As we Pride and Prejudice readers know, Mr. Darcy’s responsible stewardship of his beautiful grounds at Pemberley is an important factor in Elizabeth Bennet’s crucial change of mind about his suitability as a husband.
Alas, however, it seems that estate management is easier in fiction than in reality, at least in a reality scarred by climate change.
Two years ago, flooding following torrential rains caused £250,000 (about $346,000) of damage to the grounds of Lyme Park, the Cheshire estate that stood in for Pemberley in the BBC’s 1995 P&P adaptation. Since the iconic adaptation’s most iconic moment was a waterlogged episode staged at Lyme Park – Mr. Darcy’s soaking-wet stroll across the meadow after an impromptu swim in his personal lake – the entire episode seemed a gift from the Gods of Irony.
Now the National Trust, the UK charity that preserves the nation’s heritage, is planning an expensive effort to forestall a repeat of the flooding: dredging large quantities of silt from the bottom of Lyme Park’s lake, in an effort to collect runoff from the nearby moors.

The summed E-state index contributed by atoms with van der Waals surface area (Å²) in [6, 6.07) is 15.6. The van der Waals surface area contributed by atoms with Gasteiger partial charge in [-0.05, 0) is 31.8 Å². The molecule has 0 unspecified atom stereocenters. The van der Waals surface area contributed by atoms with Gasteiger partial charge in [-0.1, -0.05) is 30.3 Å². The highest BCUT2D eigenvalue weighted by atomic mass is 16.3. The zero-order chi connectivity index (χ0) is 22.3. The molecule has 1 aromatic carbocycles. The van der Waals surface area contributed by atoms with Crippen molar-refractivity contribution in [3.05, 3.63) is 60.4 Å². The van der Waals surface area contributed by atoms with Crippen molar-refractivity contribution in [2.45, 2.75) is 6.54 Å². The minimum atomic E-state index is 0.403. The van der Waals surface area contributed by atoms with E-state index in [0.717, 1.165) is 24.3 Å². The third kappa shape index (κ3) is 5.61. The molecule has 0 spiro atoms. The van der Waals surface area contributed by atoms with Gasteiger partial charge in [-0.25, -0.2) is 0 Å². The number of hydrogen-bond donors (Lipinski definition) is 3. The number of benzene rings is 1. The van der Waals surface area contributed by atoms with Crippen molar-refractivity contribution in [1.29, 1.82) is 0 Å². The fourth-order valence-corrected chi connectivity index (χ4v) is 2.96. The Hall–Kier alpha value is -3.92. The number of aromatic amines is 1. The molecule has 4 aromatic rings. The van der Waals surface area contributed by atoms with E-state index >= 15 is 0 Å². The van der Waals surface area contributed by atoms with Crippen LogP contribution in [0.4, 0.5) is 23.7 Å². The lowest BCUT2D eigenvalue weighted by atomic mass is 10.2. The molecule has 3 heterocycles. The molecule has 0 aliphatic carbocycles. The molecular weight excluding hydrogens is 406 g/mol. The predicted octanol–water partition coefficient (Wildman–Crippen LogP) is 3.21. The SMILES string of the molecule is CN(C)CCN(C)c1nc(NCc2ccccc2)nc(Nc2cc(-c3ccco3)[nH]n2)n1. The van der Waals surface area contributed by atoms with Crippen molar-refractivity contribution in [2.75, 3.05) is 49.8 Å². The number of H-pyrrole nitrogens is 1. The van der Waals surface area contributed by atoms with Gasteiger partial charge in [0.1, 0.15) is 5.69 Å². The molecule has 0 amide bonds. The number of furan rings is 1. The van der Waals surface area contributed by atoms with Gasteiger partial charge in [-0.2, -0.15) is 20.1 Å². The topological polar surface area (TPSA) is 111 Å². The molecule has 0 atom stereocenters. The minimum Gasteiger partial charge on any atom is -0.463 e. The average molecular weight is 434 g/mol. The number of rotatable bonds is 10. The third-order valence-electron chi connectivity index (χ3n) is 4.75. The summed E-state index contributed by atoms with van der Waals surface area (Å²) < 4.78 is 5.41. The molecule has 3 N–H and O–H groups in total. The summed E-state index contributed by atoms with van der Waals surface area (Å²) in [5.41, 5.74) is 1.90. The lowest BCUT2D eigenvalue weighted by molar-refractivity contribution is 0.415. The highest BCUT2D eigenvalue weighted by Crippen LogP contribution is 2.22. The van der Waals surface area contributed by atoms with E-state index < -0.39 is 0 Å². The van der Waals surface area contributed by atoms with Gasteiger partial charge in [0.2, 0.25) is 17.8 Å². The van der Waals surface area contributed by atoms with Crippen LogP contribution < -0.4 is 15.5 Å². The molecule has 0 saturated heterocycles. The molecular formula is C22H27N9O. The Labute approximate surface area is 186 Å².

The silting of Lyme Park’s lake isn’t a new problem – back in the mid-1990s, the BBC shot Mr. Darcy’s dip at a humble pond because the magnificent lake was already too shallow for diving – but climate change seems to have cast the issue into stark relief.
And according to a recent story in the London Times, earlier generations’ attempts to deal with rainfall are only worsening today’s situation: Drains installed to dry out the moors in an earlier era are now preventing the land from soaking up the water that cascades onto the estate. Worst of all, no one mapped the problematic drains, forcing today’s staff to use divining rods to find them.
It’s lucky Elizabeth Bennet didn’t know all this back in Chapter 43. The book might have had a very different ending.